Manufactured Landscapes

The Photographs of Edward Burtynsky

Lori Pauli; With contributions by Mark Haworth-Booth, Kenneth Baker, and Michael Torosian

View Inside Price: $55.00


March 11, 2003
160 pages, 10 3/4 x 12 1/2
110 b/w illus.
ISBN: 9780300099430
Cloth

Published in association with the National Gallery of Canada, Ottawa

Over the past twenty-five years, the internationally renowned Canadian photographer Edward Burtynsky has been an explorer of unfamiliar places where human activity has reshaped the surface of the land. His astonishing large-scale color photographs of the landscapes of mining, quarrying, railcutting, recycling, oil refining, and shipbreaking uncover a stark, almost sublime beauty in the residue of industrial “progress.” The implicit social and environmental upheavals that underlie these images make them powerful emblems of our times.
This handsome catalogue of the first major retrospective of Burtynsky’s work features essays by Lori Pauli, Kenneth Baker, and Mark Haworth-Booth, as well as a wide-ranging interview with the artist by Michael Torosian. The book includes sixty-four color plates.

Lori Pauli is Assistant Curator, Photographs Collection at the National Gallery of Canada. Kenneth Baker is the art critic for the San Francisco Chronicle. Mark Haworth-Booth is Curator of Photographs at the Victoria & Albert Museum. Michael Torosian is a photographer and publisher in Toronto.

EXHIBITION SCHEDULE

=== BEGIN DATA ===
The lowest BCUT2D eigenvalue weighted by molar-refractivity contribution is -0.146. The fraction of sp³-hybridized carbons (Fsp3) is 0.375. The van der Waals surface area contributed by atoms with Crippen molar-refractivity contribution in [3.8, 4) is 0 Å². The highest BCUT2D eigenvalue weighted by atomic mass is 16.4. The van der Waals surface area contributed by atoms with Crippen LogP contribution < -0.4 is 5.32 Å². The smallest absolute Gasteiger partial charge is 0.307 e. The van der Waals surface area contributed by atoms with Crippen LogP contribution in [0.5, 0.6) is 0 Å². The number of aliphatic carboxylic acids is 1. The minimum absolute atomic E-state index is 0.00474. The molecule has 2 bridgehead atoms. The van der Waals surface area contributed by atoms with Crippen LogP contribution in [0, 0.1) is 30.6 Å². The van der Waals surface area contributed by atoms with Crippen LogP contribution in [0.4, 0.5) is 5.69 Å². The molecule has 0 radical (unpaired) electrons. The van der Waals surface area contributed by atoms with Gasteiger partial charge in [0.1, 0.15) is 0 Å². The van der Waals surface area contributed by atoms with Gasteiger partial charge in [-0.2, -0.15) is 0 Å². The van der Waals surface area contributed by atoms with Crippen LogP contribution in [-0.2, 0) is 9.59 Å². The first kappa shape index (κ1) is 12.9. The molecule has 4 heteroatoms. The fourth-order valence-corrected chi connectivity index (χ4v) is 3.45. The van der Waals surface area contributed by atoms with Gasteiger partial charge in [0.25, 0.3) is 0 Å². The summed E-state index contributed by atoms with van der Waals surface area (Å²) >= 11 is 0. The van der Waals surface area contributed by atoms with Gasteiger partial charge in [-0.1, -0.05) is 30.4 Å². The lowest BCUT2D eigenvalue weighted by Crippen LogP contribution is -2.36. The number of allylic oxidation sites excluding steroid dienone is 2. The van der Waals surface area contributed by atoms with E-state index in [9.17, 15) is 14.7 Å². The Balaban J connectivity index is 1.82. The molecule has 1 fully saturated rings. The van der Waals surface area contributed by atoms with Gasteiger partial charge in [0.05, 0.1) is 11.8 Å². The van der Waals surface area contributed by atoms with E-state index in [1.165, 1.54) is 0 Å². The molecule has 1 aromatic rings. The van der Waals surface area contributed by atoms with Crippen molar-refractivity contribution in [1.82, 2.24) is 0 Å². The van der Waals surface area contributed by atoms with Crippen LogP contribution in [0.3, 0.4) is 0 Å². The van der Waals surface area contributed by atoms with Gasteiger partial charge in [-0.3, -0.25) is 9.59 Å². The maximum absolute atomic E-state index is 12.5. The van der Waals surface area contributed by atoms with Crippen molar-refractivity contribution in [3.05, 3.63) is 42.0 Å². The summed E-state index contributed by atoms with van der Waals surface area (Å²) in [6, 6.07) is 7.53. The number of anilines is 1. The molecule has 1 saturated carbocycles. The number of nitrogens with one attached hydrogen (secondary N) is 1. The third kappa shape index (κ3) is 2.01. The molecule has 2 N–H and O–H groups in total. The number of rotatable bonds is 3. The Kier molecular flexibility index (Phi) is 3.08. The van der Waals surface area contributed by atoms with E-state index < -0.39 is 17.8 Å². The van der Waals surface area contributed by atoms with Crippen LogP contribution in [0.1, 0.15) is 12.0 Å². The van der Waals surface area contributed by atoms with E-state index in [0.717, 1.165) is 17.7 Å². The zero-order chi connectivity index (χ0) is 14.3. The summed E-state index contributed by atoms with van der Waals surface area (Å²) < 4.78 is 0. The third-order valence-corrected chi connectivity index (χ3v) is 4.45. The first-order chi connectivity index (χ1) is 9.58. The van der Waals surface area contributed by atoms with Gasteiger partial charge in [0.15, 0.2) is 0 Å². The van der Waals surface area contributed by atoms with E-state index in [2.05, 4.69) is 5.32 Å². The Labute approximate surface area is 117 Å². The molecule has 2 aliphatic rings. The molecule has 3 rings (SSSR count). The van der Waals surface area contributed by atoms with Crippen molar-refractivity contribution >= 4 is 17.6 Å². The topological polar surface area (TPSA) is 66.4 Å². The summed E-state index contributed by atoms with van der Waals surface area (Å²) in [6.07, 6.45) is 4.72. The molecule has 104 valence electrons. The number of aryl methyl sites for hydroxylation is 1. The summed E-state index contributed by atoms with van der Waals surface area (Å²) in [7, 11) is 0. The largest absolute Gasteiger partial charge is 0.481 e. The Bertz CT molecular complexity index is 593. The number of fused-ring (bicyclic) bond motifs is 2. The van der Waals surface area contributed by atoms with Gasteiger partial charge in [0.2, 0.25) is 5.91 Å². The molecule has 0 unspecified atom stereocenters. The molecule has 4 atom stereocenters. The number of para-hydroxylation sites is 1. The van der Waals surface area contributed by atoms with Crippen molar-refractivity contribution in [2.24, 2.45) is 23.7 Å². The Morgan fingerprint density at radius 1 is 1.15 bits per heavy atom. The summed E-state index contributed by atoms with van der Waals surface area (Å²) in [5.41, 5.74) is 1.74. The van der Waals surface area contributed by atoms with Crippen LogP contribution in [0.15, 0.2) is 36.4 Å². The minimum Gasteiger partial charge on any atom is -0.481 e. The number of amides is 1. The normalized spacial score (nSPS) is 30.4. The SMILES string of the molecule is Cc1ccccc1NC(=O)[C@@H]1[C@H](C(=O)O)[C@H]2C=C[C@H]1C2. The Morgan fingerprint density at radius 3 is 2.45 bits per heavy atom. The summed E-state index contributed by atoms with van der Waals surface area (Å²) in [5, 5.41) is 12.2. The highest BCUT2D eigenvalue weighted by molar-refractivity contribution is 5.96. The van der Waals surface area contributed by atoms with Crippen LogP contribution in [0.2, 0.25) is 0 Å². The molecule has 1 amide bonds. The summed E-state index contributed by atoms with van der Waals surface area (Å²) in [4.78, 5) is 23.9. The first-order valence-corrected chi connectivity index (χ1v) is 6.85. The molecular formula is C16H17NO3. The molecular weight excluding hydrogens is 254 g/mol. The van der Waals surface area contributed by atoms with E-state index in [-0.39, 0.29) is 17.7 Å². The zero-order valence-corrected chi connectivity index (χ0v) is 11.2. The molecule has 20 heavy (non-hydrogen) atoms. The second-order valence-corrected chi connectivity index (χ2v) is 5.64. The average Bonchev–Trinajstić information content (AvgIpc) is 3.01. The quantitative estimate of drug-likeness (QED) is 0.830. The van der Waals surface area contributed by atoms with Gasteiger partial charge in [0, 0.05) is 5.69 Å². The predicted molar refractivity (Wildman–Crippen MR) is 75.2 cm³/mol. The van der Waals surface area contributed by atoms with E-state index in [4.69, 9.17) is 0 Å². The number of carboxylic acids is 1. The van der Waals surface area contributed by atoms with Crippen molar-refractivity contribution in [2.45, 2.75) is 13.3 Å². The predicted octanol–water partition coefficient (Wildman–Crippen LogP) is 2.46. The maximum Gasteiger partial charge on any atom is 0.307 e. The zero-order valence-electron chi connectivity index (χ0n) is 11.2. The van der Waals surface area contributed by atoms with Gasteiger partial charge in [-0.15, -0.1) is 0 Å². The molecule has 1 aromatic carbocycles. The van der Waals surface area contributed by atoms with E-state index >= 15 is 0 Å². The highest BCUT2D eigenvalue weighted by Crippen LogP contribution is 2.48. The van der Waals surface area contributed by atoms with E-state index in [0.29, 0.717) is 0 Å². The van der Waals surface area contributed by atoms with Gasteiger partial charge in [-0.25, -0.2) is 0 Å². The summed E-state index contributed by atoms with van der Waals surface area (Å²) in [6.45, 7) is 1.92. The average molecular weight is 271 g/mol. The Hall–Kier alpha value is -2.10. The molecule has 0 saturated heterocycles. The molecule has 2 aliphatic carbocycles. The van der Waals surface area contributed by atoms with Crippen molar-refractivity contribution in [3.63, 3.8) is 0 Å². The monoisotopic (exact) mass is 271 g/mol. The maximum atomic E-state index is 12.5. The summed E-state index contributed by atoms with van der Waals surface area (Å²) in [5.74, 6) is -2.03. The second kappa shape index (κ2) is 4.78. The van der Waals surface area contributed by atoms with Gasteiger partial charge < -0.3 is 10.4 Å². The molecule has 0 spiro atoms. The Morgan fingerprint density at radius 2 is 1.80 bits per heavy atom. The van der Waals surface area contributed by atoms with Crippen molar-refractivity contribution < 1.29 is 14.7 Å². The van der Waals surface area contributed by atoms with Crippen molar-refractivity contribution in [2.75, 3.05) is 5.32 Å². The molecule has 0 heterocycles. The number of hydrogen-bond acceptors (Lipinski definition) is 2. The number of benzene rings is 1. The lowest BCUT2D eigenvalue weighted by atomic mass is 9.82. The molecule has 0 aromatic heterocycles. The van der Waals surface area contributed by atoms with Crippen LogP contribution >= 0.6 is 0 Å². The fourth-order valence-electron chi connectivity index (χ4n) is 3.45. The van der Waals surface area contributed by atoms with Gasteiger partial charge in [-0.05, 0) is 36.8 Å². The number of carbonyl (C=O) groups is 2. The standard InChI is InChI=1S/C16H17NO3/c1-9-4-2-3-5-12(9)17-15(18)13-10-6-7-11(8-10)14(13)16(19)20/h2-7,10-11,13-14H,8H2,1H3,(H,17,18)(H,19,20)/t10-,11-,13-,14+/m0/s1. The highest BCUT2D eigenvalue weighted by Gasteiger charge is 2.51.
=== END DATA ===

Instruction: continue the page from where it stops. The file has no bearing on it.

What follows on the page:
Brooklyn Museum of Art, Brooklyn, NY (September 13, 2005 - January 15, 2006)

“Edward Burtynsky’s striking images serve as wordless indictments of the industrial societies that create his subject matter—the increasingly ravaged earth. . . . Manufactured Landscapes, a career-spanning collection of his work, shows just how deep the rift is between the natural and the artificial.”—Outside

“A book of magnificent work. . . . Burtynsky brings the rigor and grandiosity of architectural photography to his subject matter, an in-depth exploration of those vistas where the human touch—the human will and desire to produce goods—has had an undeniable impact. . . . Burtynsky has photographed these places with care and mesmerizing exactitude, a blend of the objectivity of the Bechers and the lyricism of Elger Esser, but with a decidedly North American palate. Definitely one of the best books of the year.”—Photoeye

Selected as one of the Best Photography Books of 2003 by photo-eye Books
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